Certain events may tempt us to think that Jesus died spiritually. In Gethsemane’s garden, he sweat great drops of blood and told his disciples that he was sorrowful to death. He prayed to the Father that, if possible, this cup would pass from him. Many preachers, convinced that Jesus could not simply be worried about death, would cry out that Jesus, who had been with the Father from eternity past, could not bear the thought of separation from him that would occur on the cross. Christ’s agony was not about physical death, so they say. Christ’s agony concerned separation from the Father. This view comes into conflict with itself. If was truly in agony about this separation, it requires him at that moment to remember eternity past from an experiential point of view, otherwise the emotional agony of separation could not occur. But if Jesus did remember eternity past from an experiential point of view, why would he be asking the question whether that cup could pass from him. He was in on the decision in eternity past. He knew why it had to occur. On the contrary, Jesus did not employ the Godly attribute he had set aside such as omniscience by viewing the agony as some kind of division in the Trinity.
Another event some have used to argue for Jesus’ spiritual death is the Psalm 22:1 quote from the cross. Jesus cries out, “My God, My God, why have you forsaken me?” (Matthew 27:46). Here preachers have argued that the sin of the world was placed on Jesus, and therefore, the Father, who could not look on sin, turned away from Jesus, leaving him alone. First of all, Psalm 22:1 is a psalm of David. When David uttered those words, he immediately spoke of the trust he had in God’s continued care. In other words, David shows in this psalm that to him it had appeared that God had left him alone, but he knew that was not the case. We would have to wonder then why Jesus would quote the Psalm out of context if by his quote he meant that God did not just appear to have left, but had actually left. On the contrary, Jesus quoted this psalm precisely to say that although it appeared that God had left him alone, he trusted in the watchcare of God, committing to him his spirit at the end.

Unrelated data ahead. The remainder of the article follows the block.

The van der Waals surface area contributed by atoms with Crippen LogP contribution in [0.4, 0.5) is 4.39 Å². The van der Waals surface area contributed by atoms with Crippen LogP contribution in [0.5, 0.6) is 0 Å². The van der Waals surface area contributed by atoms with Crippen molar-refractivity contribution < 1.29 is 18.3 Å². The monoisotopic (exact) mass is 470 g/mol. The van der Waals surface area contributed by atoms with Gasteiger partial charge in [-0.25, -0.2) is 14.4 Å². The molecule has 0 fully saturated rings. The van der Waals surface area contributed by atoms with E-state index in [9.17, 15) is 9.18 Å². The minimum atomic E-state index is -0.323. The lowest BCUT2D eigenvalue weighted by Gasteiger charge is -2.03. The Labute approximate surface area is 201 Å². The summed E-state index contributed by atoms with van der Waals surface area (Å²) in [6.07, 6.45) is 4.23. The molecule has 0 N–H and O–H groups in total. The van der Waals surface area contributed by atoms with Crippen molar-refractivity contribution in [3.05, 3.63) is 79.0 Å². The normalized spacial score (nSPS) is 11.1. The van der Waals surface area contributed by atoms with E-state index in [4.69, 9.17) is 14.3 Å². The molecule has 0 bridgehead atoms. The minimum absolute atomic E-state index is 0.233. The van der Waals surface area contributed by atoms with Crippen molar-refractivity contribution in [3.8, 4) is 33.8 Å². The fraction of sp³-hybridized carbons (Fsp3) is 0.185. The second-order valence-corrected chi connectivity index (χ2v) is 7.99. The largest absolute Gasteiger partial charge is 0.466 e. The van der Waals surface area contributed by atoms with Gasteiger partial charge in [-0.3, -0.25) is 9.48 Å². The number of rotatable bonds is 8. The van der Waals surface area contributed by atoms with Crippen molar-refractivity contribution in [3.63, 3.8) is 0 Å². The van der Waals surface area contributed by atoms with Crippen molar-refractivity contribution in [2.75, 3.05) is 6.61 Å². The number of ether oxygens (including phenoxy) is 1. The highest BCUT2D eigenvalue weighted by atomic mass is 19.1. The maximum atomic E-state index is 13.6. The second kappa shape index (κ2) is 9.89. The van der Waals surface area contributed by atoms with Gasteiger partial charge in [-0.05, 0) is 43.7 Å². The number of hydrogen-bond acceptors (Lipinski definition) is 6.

To make the case that Jesus death was only physical, we must start at the beginning. In Genesis 2 God tells Adam (and eventually Eve) that they are not to eat of the Tree of the Knowledge of Good and Evil. God says, “In the day that you eat of it you shall surely die” (Genesis 2:17b). But in Genesis 3 when both Adam and Eve eat, neither one drops dead! Our answer, of course, is that they didn’t physically die at that point, but they did spiritually die. God wasn’t proclaiming some curse by informing them that death would result. He was merely stating the natural consequence that had to occur. They would have to separate from God. Later in Genesis 3 we read, however, that God did have a specific curse penalty for their disobedience. God told them that they would also physically die. This is the curse placed on Adam and Eve and all who followed them. And this is the penalty that Jesus paid on the cross—physical death.